Bowen Island causeway — photo by my friend Judi Gedye in the Undercurrent
Monday has become my day for what I am calling “mindless wandering”. The term is a bit of a spoof on the absurdity of “mindfulness”. My objective is rather the opposite: To stop thinking and just pay attention. To open all my senses and take everything in, without labelling, judging, or expectation. The human self can of course never accept anything just as it is; we have to make sense of it, conceptually. My goal in mindless wandering is to try, instead, to just sense it perceptually, to notice the colours and shades, and tones of light and scent and sound and touch.
Perhaps one day I will graduate to coddiwompling.
Quite often I wander by the Bowen Island causeway, a heritage structure that crosses the divide between the freshwater creek and the saltwater ocean, while allowing lots of space beneath for the creatures that migrate between them. It is frequently full of birds, both seabirds and inland birds. Following are three short anecdotes about what I’ve noticed there lately.
I. First Follower
There is a flock of perhaps 50 seagulls, that fly almost as one, back and forth between the two sides of the causeway. As they alight on the freshwater side, one of them ducks underwater, seemingly grasping for a fish or other underwater delicacy. The action goes unnoticed or unremarked. Then the gull does it again, and there is a pause, and then a second mimics the behaviour, and immediately thereafter the whole pack starts diving underwater.
And then there is calm for a few moments. And then one of the gulls takes wing and flies over the causeway. A moment later it returns, landing in a different part of the flotilla of birds. And then a minute later a different gull flies up, passes over the causeway, and as it does a second gull flies up and follows it. And immediately the fifty birds take off in a flurry, landing well out to sea on the other side.
This behaviour has been described in humans, and it is called the first follower pattern.
Ornithologists have also studied bird movements to ascertain how high up you need to be in the flock’s apparent hierarchy to get the rest of the flock to follow you. Their astonishing, painstaking discovery is that the process is entirely democratic. Anyone can make the first, or, apparently, the second, move, and it’s treated with the same gravity, or lack thereof.
II. Our kind don’t do that
There are three ducks on the edge of the lagoon, on the freshwater side, preening in the sun. Two crows sit nearby, perched on a branch lodged under a rock above the causeway, watching. Suddenly one of the ducks begins splashing noisily in the water, flapping its wings furiously and ducking its head underwater. In short order the others do the same.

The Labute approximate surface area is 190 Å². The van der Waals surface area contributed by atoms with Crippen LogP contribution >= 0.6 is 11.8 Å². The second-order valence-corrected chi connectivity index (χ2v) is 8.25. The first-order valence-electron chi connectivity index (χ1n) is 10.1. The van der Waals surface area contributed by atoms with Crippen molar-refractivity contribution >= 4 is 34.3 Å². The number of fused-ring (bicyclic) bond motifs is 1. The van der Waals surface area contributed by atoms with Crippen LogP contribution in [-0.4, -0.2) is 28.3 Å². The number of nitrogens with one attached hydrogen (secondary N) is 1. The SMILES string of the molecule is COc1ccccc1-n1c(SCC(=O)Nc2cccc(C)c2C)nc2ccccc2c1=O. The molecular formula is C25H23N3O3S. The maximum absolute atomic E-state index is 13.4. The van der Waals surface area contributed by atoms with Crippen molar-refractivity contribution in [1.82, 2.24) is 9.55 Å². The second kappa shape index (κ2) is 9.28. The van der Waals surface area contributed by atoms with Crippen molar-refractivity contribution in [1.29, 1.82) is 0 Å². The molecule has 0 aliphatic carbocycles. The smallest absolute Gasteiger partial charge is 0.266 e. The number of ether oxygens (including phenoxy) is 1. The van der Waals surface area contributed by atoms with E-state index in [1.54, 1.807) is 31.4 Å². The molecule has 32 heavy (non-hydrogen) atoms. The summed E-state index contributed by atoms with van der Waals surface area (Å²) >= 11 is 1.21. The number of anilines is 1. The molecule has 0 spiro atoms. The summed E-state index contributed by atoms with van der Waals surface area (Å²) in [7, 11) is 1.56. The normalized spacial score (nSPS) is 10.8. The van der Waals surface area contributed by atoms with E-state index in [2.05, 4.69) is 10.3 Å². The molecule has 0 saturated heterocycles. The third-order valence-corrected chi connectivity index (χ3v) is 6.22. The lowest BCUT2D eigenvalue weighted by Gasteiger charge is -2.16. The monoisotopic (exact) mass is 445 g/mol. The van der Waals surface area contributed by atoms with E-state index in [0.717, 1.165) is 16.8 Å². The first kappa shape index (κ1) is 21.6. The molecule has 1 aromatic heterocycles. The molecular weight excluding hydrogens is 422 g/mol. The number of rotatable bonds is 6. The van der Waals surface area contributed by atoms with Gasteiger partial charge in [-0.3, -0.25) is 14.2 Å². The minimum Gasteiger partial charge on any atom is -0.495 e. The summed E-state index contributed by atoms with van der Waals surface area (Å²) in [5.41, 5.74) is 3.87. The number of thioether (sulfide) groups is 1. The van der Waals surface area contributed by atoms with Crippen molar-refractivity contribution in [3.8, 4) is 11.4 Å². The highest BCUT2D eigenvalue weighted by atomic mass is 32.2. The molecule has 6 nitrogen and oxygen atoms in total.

And then one of the crows dives into the shallow water and mimics the behaviour. It is incredibly clumsy, falling over and upside down, and splashing, alternatively, ineffectively, and then too much, flipping again and falling underwater.
The second crow calls out to it, wildly, loudly, bobbing its head furiously. The first crow again watches the ducks, and again tries to mimic the behaviour, with the same hilarious result. The second crow again calls out noisily, staying above the splashing.
And then, baths seemingly over, the ducks settle in, two of them curving their heads around to sleeping position, while the third swims around near them, vigilantly.
I follow its gaze as it notices the first crow flit quietly along the edge of the causeway. And then the first crow, now unobserved by its murdermate, again practices the splashing motions, quietly, carefully, over and over.
III. No means no
There are three mallards in a row on a gravel patch just above the causeway, a female in between two males. One of the males is sleeping, smartly poised on one thin leg. The female is preening, and the second male starts doing the same. Then the second male sidles over, a few inches at a time, towards the female. And the female turns to him with a loud squawk and snaps at him until he returns to his previous place.
This drama is repeated three times, with the sleeping male seemingly unperturbed.
And then as the second male again starts to sidle over, the female launches herself towards him full bore, squawking and snapping. The admonished male takes to the sky in flight, but the female follows, repeating her annoyed cries, until the fleeing male is out of sight. As she flies back, she continues squawking, more quietly, perhaps to herself, or anyone who might be watching or listening.